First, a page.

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ABA President Paulette Brown addresses breaking events while maintaining focus on key initiatives

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Photo of ABA President Paulette Brown by Marc Hauser.

It won’t be a surprise if Paulette Brown chooses to steer clear of airports for a while after wrapping up her term as ABA president at the close of the association’s 2016 annual meeting in early August.

Since her term began in August 2015, Brown has been a road warrior for the ABA and the justice system. Early on, she announced her intention to visit every state at least once while serving as president. She was expected to reach that goal July 27 with a scheduled trip to Utah. In addition, Brown has visited the District of Columbia, Puerto Rico and the Virgin Islands, and she has made 12 international trips to such varied countries as Canada, China, India, Spain and the United Kingdom.

Brown, a partner and co-chair of the Diversity and Inclusion Committee at the Locke Lord law firm in Morristown, New Jersey, has a formula for absorbing all this travel. “I drink lots of water and take my vitamins, and I try to walk as much as possible,” she says. She admits, though, that she would like to get a little more sleep, but there should be more time for naps soon.

In the meantime, there has been nothing flighty about all her travels. Rather, it’s been a key element of the very serious business of serving as ABA president. Being on the ground and meeting directly with lawyers, judges, community organizations, government officials and other constituent groups is one of the best ways to talk about the ABA’s efforts to serve the legal profession and improve the justice system, says Brown, the first black woman to serve as president of the association.

These visits are at the heart of one of Brown’s key presidential initiatives, called Main Street ABA. The Main Street initiative is an outreach effort intended both to serve the association’s members more effectively and to bolster the pipeline into the legal profession for young people who may not have thought a legal career was possible.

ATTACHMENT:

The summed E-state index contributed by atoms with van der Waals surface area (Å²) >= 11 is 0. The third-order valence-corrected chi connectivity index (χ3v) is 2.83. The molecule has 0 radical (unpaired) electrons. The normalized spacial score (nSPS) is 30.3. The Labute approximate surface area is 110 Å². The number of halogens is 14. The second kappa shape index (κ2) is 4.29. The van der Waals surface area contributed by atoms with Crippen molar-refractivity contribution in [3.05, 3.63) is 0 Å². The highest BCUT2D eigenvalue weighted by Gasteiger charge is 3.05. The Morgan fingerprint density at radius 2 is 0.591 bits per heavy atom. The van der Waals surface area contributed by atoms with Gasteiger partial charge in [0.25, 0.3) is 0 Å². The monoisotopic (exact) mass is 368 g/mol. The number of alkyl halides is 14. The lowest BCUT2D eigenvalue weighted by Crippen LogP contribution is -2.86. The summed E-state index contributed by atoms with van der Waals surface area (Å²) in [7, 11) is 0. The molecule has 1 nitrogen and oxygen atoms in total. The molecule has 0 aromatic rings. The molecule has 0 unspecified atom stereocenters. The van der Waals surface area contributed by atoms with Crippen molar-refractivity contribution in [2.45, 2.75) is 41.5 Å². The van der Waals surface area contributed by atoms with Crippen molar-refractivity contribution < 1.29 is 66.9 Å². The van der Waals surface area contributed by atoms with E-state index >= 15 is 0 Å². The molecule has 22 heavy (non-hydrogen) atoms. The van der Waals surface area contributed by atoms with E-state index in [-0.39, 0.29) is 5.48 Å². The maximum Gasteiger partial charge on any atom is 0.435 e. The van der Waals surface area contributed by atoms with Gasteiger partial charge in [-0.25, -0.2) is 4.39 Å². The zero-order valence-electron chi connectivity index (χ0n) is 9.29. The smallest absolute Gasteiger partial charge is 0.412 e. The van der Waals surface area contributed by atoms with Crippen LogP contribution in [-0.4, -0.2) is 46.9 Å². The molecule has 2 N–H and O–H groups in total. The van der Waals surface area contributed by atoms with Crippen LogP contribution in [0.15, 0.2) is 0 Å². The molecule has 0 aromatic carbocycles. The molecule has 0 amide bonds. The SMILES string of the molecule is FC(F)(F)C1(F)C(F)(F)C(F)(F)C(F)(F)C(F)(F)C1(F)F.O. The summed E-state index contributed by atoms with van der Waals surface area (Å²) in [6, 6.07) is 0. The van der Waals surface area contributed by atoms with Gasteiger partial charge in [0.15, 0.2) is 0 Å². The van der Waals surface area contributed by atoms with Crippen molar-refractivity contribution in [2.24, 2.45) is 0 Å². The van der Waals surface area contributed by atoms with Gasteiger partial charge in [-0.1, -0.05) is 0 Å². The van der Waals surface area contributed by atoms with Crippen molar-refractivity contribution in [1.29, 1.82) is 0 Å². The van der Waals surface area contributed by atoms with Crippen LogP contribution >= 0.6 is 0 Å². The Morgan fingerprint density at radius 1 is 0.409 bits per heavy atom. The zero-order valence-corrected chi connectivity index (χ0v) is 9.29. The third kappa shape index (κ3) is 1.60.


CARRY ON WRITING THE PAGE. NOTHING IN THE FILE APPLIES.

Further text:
For members of the legal community, Brown says, “it’s important to know the ABA cares about them and that it’s for all lawyers, no matter what part of the country they’re in.” And it’s just as important, she says, “to have lawyers understand that their membership in the ABA is extremely valuable.”

Brown has been gratified by “how excited they are that an ABA president—not me, Paulette Brown—has come to see them.” She was the first ABA president to visit Mississippi in more than two decades and the first one to visit Portland, Oregon.

Her travels have been personally beneficial, as well. “I’ve learned so much from interacting with people from around the country,” she says. “When you hear other people’s perspectives, lightbulbs go off and you develop new ideas.”

Brown’s itinerary for a trip to Columbia, South Carolina, in late 2015 was typical. Over a day and a half, she participated in 13 separate events, including a CLE program at a local law firm, an event at the University of South Carolina School of Law, sessions with representatives of local and state bars, meetings with members of the state’s women’s bar association, visits with the current and incoming chief justices of the South Carolina Supreme Court, and a meeting with the local Boys & Girls Club.


Meeting the young women and men who belong to the clubs is a staple of Brown’s agenda on her trips, and for good reasons. “First, there are Boys & Girls Clubs everywhere,” she says. “There was even one in St. Croix in the Virgin Islands and one in Missoula, Montana.

“Secondly, the organization is about providing a safe place for young people to reach their full potential. That’s what I’m trying to accomplish with my visits—to show these incredible and curious young people that there are opportunities. I would like to provide them with exposure I did not have. Sometimes just by them seeing the possibilities, it opens a window they had not previously considered. We have an obligation to pay it forward.”

Like her predecessors, Brown has faced the challenge of maintaining a focus on her key initiatives while also responding to breaking events that inevitably come up during the year. “There are always issues that will arise and require attention,” says Brown. “The unexpected death of Supreme Court Justice Antonin Scalia was certainly one of the most significant.”

In a statement issued shortly after Scalia died, Brown said, “In his 30 years on the Supreme Court, he made an indelible mark on American law and jurisprudence. His great intellect, dedication and service to the nation, the law and the American Bar Association will be missed.” Scalia served as chair of the Section of Administrative Law (now the Section of Administrative Law and Regulatory Practice).